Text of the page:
In 2010, my grandson Dayan and I spent days planning and then planting flower beds in front of the porch, on either side of the steps, and in the sunny southern border on the side of the house. We worked and sweated and in the end, we were very pleased with our labors. Then, the following year, the tornado struck Joplin, and my house. The gardens were damaged. The house was empty for 18 months, as work was done, and we experienced two of the hottest summers we have ever had. Needless to say, the gardens suffered. And in some places, ran wild!
I’ve been back in the house a little over two years. The first year the yard had to be remediated. The destruction of so many older homes deposited lead-based paint in the yards in the tornado zone. My yard was tested and found to be too high in lead content. Which meant, the old dirt was removed, to a depth of two feet, and “clean” new soil was brought in. This couldn’t have worked better for me, as I was planning a major backyard garden. I planted in that backyard paradise last spring and summer. This year, so very pleased with how the back garden is thriving and expanding, I have turned my attention at last to the front and side gardens.
The neglected front flower beds
I prepared the left front bed a couple of weeks ago. Being so close to the house, this soil has not been replaced. As I removed old landscaping timbers and cleaned up the vegetation, I came across broken shingles, tar paper, pieces of glass and metal debris embedded in the ground…all reminders of the forces of nature that ripped my town apart. With great satisfaction, I chucked all those sad shards into the trash dumpster. The top 8 inches or so of soil was removed and I now had a clean bed, awaiting my creativity.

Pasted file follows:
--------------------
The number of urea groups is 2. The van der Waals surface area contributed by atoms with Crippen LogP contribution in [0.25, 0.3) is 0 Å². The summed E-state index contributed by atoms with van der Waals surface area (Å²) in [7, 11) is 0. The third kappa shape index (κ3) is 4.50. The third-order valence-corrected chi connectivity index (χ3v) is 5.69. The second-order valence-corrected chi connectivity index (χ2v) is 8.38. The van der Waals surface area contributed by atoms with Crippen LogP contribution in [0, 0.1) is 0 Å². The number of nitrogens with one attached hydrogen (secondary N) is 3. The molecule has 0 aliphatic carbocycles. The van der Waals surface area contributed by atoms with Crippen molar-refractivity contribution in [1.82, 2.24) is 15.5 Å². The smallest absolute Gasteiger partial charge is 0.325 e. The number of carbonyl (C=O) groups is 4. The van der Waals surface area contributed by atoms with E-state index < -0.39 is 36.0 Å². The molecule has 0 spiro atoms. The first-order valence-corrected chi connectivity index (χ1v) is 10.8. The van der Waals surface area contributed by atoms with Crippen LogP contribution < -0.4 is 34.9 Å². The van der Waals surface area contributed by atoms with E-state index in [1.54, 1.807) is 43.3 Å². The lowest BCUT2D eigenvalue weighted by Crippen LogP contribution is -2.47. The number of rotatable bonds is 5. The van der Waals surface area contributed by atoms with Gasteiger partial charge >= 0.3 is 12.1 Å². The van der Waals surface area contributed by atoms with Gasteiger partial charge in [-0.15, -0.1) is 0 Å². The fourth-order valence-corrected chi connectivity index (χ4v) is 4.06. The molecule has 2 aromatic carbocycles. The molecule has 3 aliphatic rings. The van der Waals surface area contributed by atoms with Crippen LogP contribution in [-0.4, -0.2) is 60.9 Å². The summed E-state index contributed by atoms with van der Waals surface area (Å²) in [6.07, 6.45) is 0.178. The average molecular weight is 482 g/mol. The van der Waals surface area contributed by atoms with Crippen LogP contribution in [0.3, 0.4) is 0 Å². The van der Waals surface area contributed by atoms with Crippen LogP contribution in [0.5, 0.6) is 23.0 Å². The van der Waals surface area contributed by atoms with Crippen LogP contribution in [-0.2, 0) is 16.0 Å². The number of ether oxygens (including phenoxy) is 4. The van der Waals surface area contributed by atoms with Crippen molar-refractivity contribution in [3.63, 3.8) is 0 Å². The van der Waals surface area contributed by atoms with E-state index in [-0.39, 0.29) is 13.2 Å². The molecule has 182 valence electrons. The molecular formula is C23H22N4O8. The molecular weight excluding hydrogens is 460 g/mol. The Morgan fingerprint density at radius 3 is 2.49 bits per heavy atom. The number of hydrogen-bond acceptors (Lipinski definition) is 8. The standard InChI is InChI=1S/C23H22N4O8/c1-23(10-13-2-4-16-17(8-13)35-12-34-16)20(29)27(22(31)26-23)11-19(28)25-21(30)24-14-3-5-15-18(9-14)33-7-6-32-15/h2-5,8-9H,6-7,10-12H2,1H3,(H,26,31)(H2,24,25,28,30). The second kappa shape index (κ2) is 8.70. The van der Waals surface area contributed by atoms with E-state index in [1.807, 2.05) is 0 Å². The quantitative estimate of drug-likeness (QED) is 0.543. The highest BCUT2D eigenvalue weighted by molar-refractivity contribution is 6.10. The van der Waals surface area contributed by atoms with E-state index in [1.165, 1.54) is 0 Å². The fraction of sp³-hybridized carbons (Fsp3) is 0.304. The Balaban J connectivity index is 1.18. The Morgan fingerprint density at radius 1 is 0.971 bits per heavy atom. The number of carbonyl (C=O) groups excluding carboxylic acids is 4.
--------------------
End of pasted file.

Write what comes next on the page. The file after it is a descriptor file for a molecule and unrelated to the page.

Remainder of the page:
Dusk was gathering this evening as I returned from Lowe’s Garden Center, my arms full of plants. I could have waited until tomorrow to plant, however, I enjoy working outside in the cool of the evening. I sprayed myself with home-made mosquito repellant (you can get the instructions for making your own here) and in just a few minutes, I had the plants into the ground.
I have fallen in love with ornamental grasses, so I chose two dwarf varieties to plant in the front, Hamelin Dwarf Fountain Grass and Bronco Leatherleaf Sage. In between the grasses I placed a couple of Stella de Oro Daylilies. Their bright yellow blooms will contrast well with the soft green and cream of the fountain grass and the rusty brown of the leatherleaf sage. I added a bag of cedar mulch to keep weeds at bay and hold moisture in.
I tucked one of my favorite small rocks among the daylilies. I’ve had this rock for 20 plus years. I don’t even remember where I found it. It has a tiny reservoir within its craggy interior and I love keeping it filled with water. Last of all, I returned a decorative metal garden stake to the bed. This stake survived the tornado, remaining anchored to the ground, but the stake is bent, from the wind or from being struck by debris. Its little silver metal ball remains in place, amazingly. I have kept this piece as a positive reminder that when the storms of life strike, I can remain anchored in my faith, in my beliefs…and remain steadfast…although I may be impacted by what I have journeyed through. I can bend, without breaking, a beautiful reminder of my strength and resilience.
I loved the peace and stillness in the air as I completed my work, the light from the front porch illuminating my freshly planted bed. One of the benefits of gardening in the evening twilight was that I saw my first firefly, a reminder that summer is upon us. I washed my hands and arms using the garden hose. There is something magical to me about washing up with the hose. It brings back childhood memories of my sisters and I spraying each other, cooling off as the last of the day’s heat rose in waves from the ground. I gathered that deep peace around me like a shawl, entering the house. And laughed as I beheld my hands. I missed some places, washing up in the dark. I prefer to garden without wearing gloves. I like getting my hands dirty. I accomplished that….and more…tonight.
The wildness of the right flower bed. Dayan and I planted one small ivy plant, in 2010. It was not affected by the drought and heat! My next project….